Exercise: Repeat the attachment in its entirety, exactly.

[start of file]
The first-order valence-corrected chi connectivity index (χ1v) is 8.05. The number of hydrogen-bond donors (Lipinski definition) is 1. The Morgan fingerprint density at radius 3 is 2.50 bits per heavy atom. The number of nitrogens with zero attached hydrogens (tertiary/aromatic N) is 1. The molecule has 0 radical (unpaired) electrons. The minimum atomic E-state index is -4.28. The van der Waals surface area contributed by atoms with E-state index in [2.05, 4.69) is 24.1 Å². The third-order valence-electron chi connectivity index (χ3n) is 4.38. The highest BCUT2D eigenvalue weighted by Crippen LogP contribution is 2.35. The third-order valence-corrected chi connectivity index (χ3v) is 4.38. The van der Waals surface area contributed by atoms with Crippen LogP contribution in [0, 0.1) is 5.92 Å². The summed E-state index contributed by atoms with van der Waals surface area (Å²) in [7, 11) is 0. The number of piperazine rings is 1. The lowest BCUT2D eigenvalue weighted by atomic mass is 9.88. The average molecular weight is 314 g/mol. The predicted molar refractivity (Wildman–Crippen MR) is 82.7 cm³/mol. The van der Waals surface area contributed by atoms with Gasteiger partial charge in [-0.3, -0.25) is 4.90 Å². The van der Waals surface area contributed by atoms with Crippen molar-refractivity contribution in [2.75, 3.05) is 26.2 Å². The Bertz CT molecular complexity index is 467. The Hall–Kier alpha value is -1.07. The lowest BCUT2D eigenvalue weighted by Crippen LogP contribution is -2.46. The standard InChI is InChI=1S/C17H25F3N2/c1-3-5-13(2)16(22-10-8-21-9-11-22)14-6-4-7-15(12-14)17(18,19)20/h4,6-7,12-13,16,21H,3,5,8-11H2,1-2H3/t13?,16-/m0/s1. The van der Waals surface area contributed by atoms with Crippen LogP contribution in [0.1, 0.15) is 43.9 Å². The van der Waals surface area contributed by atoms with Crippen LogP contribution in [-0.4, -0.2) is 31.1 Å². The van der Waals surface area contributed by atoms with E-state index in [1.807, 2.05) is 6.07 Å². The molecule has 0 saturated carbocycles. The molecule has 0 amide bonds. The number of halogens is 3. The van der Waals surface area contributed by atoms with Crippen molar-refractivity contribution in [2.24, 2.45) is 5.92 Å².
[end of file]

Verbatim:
The first-order valence-corrected chi connectivity index (χ1v) is 8.05. The number of hydrogen-bond donors (Lipinski definition) is 1. The Morgan fingerprint density at radius 3 is 2.50 bits per heavy atom. The number of nitrogens with zero attached hydrogens (tertiary/aromatic N) is 1. The molecule has 0 radical (unpaired) electrons. The minimum atomic E-state index is -4.28. The van der Waals surface area contributed by atoms with E-state index in [2.05, 4.69) is 24.1 Å². The third-order valence-electron chi connectivity index (χ3n) is 4.38. The highest BCUT2D eigenvalue weighted by Crippen LogP contribution is 2.35. The third-order valence-corrected chi connectivity index (χ3v) is 4.38. The van der Waals surface area contributed by atoms with Crippen LogP contribution in [0, 0.1) is 5.92 Å². The summed E-state index contributed by atoms with van der Waals surface area (Å²) in [7, 11) is 0. The number of piperazine rings is 1. The lowest BCUT2D eigenvalue weighted by atomic mass is 9.88. The average molecular weight is 314 g/mol. The predicted molar refractivity (Wildman–Crippen MR) is 82.7 cm³/mol. The van der Waals surface area contributed by atoms with Gasteiger partial charge in [-0.3, -0.25) is 4.90 Å². The van der Waals surface area contributed by atoms with Crippen molar-refractivity contribution in [2.75, 3.05) is 26.2 Å². The Bertz CT molecular complexity index is 467. The Hall–Kier alpha value is -1.07. The lowest BCUT2D eigenvalue weighted by Crippen LogP contribution is -2.46. The standard InChI is InChI=1S/C17H25F3N2/c1-3-5-13(2)16(22-10-8-21-9-11-22)14-6-4-7-15(12-14)17(18,19)20/h4,6-7,12-13,16,21H,3,5,8-11H2,1-2H3/t13?,16-/m0/s1. The van der Waals surface area contributed by atoms with Crippen LogP contribution in [0.1, 0.15) is 43.9 Å². The van der Waals surface area contributed by atoms with Crippen LogP contribution in [-0.4, -0.2) is 31.1 Å². The van der Waals surface area contributed by atoms with E-state index in [1.807, 2.05) is 6.07 Å². The molecule has 0 saturated carbocycles. The molecule has 0 amide bonds. The number of halogens is 3. The van der Waals surface area contributed by atoms with Crippen molar-refractivity contribution in [2.24, 2.45) is 5.92 Å².